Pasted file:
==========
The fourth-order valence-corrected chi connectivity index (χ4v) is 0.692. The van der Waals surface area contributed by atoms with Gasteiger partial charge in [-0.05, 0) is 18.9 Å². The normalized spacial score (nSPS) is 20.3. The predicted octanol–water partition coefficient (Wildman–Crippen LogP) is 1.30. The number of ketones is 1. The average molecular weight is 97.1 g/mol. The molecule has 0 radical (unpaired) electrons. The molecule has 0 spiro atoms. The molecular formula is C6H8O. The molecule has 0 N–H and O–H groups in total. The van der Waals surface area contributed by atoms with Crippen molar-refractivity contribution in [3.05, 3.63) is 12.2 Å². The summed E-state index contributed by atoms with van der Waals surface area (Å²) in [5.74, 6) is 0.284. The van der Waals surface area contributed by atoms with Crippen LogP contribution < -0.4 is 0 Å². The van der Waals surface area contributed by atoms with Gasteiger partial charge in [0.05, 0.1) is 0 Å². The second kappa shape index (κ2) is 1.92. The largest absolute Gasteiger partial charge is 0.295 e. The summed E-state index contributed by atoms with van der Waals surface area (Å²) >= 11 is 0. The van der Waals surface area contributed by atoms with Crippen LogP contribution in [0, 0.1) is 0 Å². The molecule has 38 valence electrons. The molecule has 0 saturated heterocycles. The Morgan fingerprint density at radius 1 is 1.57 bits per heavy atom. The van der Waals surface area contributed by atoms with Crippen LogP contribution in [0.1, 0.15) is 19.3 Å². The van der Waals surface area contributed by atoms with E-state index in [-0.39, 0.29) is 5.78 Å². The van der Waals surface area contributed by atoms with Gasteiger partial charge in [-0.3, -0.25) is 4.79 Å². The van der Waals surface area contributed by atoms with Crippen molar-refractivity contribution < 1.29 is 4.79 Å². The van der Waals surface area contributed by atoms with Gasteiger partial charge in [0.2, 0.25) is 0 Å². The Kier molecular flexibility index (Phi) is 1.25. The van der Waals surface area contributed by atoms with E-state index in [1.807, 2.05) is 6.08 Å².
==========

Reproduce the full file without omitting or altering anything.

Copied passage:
The fourth-order valence-corrected chi connectivity index (χ4v) is 0.692. The van der Waals surface area contributed by atoms with Gasteiger partial charge in [-0.05, 0) is 18.9 Å². The normalized spacial score (nSPS) is 20.3. The predicted octanol–water partition coefficient (Wildman–Crippen LogP) is 1.30. The number of ketones is 1. The average molecular weight is 97.1 g/mol. The molecule has 0 radical (unpaired) electrons. The molecule has 0 spiro atoms. The molecular formula is C6H8O. The molecule has 0 N–H and O–H groups in total. The van der Waals surface area contributed by atoms with Crippen molar-refractivity contribution in [3.05, 3.63) is 12.2 Å². The summed E-state index contributed by atoms with van der Waals surface area (Å²) in [5.74, 6) is 0.284. The van der Waals surface area contributed by atoms with Crippen LogP contribution < -0.4 is 0 Å². The van der Waals surface area contributed by atoms with Gasteiger partial charge in [0.05, 0.1) is 0 Å². The second kappa shape index (κ2) is 1.92. The largest absolute Gasteiger partial charge is 0.295 e. The summed E-state index contributed by atoms with van der Waals surface area (Å²) >= 11 is 0. The van der Waals surface area contributed by atoms with Crippen LogP contribution in [0, 0.1) is 0 Å². The molecule has 38 valence electrons. The molecule has 0 saturated heterocycles. The Morgan fingerprint density at radius 1 is 1.57 bits per heavy atom. The van der Waals surface area contributed by atoms with Crippen LogP contribution in [0.1, 0.15) is 19.3 Å². The van der Waals surface area contributed by atoms with E-state index in [-0.39, 0.29) is 5.78 Å². The van der Waals surface area contributed by atoms with Gasteiger partial charge in [-0.3, -0.25) is 4.79 Å². The van der Waals surface area contributed by atoms with Crippen molar-refractivity contribution < 1.29 is 4.79 Å². The van der Waals surface area contributed by atoms with Gasteiger partial charge in [0.2, 0.25) is 0 Å². The Kier molecular flexibility index (Phi) is 1.25. The van der Waals surface area contributed by atoms with E-state index in [1.807, 2.05) is 6.08 Å².